10 Tips To Stop Nerves Before GMing
From Mark Knights
Roleplaying Tips Newsletter #0587
Brief Word From Johnn
Get A Crash Course In Calligraphy
Details about this online class hit my inbox today, and I thought it was a very cool idea.
What better way to make awesome player handouts than to do them in handwritten calligraphy?
And if you’ve always wanted to learn how to do this, then check out The Art of Modern Calligraphy online class by Molly Jacques: Online Creative Classes
Chaos Keep Season 1 Episode 1 Begins With Tension
Last week I started my new campaign, Chaos Keep!
The PCs are escorting a new baron to his keep on the frontier.
Though the mountain passes are treacherous and the valley swamps are dangerous, the true threat comes from within.
After only moments of campaign time, the PCs started to clash with others in the caravan.
It almost came to blows.
And the tension just rose throughout the session as the caravan members fought with each other.
It nearly cost them as goblins attacked twice.
The first assault came in the form of exploding cows. They nearly blew apart the paladin.
A goblin alchemist and an assistant distracted the PCs long enough with their bovine WMDs for speargoblins and a spellcaster to attack from cover.
The second attack came from above. Goblins hidden on a ledge dropped boulders onto the heads of the PCs who had stopped to investigate a dead goblin with his hand caught in a pickle jar.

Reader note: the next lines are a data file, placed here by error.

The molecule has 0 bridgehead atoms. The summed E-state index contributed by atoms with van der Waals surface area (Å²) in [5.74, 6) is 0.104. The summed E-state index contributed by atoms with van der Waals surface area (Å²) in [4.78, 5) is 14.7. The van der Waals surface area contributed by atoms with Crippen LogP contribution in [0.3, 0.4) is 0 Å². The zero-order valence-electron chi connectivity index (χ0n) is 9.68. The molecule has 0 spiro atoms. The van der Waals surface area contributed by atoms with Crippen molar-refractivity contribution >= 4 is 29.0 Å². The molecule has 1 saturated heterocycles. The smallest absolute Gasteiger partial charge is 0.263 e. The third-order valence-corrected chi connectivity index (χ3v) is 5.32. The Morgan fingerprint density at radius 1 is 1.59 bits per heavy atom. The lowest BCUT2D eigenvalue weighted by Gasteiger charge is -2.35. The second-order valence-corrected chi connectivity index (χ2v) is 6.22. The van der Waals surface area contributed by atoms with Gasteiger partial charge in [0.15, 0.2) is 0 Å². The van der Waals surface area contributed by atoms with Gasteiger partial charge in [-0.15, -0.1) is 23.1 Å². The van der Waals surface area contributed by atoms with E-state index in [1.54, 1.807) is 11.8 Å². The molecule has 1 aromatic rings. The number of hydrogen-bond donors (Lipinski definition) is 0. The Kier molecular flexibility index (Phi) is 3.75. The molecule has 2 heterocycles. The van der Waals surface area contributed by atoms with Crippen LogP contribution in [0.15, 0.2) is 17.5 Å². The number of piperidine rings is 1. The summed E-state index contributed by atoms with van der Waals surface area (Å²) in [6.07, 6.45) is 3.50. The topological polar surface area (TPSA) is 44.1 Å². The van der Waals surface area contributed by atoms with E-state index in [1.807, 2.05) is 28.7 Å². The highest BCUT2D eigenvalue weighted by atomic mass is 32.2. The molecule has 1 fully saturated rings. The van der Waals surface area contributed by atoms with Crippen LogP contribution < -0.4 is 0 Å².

We ended the session about halfway through the trip to the keep.
I worry about my NPCs.
I think the player characters are about to gang up on them. And there will be casualties….
This was a great game episode. It involved my favourite things – great action, good roleplaying, and escalating tension from PC-NPC dynamics.
I can’t wait for S1E2!
10 Tips To Stop Nerves Before GMing
Sometimes games take you out of your comfort zone. You feel pressure to perform for your group. You get nervous.
This commonly afflicts new GMs, but can happen to you even after years of gaming.
Here are 10 tips to help you overcome pre-game nerves.
Know What You Are Covering
Be familiar with the material you are going to cover in the game. Read over your entire adventure and make notes and highlights. Get an understanding of the whole plot or premise, the bad guys and how encounters connect.
The nerves will only get you if you have not read a section because you underestimated how much you would get done.
Getting familiar with the adventure will also keep the pace of the game going and everyone in it engaged and interested.
Consider What Aides You Will Need
Think about what you need to cover:
- Stat blocks of monsters
- Notes on where the treasure is
- You know what the magical treasure does
- What are NPC initial attitudes to the players
- Do you understand all NPC abilities and powers?
- Are there any things you need to use to foreshadow things in future games?
And think about props you can add to help the experience.
Background music or sound effects can help. Candles on the table or a skull and crossbones flag for the wall.
Anything you think you will need to push your game from average to good or great is a worthwhile investment.
Homemade stuff is all the more fun, especially if the players can keep them and refer back to them.
Prepare Things Early
If you want to use props, have them ready early rather than leaving it to the day of the game. If something goes wrong you can fix it with time to spare.